if d.startswith('_') | d.startswith('metadata'):
                    key = '%s_%s' %(tname, d)
                    dict[key] = getattr(p, d)
    return json.dumps(arr)


A solution that works with inherited classes too:

from itertools import chain
from sqlalchemy.ext.declarative import declarative_base
Base = declarative_base()

class Mixin(object):
    def as_dict(self):
        tables = [base.__table__ for base in self.__class__.__bases__ if base not in [Base, Mixin]]
        return {c.name: getattr(self, c.name) for c in chain.from_iterable([x.columns for x in tables])}


In most scenarios, column name is fit for them. But maybe you write the code like follows:

class UserModel(BaseModel):
    user_id = Column("user_id", INT, primary_key=True)
    email = Column("user_email", STRING)

the column.name “user_email” while the field name is “email”, the column.name could not work well as before.


also i write the answer here


Here is a super simple way of doing it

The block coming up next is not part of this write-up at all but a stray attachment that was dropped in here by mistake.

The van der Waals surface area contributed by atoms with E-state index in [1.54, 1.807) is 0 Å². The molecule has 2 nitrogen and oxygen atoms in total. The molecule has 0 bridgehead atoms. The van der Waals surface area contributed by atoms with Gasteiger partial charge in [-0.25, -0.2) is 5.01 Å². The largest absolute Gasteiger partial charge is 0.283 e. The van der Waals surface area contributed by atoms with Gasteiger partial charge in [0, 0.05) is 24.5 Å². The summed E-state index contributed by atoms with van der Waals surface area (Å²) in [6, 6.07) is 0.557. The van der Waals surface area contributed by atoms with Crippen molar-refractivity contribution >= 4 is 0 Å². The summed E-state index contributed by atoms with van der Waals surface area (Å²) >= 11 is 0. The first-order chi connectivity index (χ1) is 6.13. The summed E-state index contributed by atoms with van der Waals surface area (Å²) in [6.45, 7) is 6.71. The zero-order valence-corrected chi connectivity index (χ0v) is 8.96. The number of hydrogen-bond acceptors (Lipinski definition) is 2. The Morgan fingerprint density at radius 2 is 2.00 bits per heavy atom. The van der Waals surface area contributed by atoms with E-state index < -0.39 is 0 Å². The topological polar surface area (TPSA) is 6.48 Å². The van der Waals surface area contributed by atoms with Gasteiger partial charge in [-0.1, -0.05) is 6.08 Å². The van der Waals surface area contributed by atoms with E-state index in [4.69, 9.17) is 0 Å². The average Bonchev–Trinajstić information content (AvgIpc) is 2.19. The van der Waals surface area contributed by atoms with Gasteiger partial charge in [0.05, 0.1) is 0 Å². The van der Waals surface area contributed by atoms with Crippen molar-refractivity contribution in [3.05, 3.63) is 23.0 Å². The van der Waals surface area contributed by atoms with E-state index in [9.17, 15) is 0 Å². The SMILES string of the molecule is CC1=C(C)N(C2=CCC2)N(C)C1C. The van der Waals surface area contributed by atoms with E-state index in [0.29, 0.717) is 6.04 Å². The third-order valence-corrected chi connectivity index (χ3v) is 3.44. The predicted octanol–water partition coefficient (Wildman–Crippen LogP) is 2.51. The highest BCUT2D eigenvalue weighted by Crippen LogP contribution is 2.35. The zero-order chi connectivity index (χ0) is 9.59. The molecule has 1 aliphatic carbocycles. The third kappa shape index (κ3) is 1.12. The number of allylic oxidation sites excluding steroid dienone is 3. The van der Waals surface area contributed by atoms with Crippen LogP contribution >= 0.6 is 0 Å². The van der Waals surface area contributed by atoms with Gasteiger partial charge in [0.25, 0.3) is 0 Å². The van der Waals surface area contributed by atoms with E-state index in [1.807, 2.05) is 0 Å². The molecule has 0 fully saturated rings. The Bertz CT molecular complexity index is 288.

row2dict = lambda r: dict(r.items())


I don’t have much experience with this, but the following seems to work for what I’m doing:


This seems too simple (compared to the other answers here). What am I missing?


My take utilizing (too many?) dictionaries:

def serialize(_query):
#d = dictionary written to per row
#D = dictionary d is written to each time, then reset
#Master = dictionary of dictionaries; the id Key (int, unique from database) from D is used as the Key for the dictionary D entry in Master
Master = {}
D = {}
x = 0
for u in _query:
    d = u.__dict__
    D = {}
    for n in d.keys():
        if n != '_sa_instance_state':
            D[n] = d[n]
    x = d['id']
    Master[x] = D
return Master

Running with flask (including jsonify) and flask_sqlalchemy to print outputs as JSON.

Call the function with jsonify(serialize()).

Works with all SQLAlchemy queries I’ve tried so far (running SQLite3)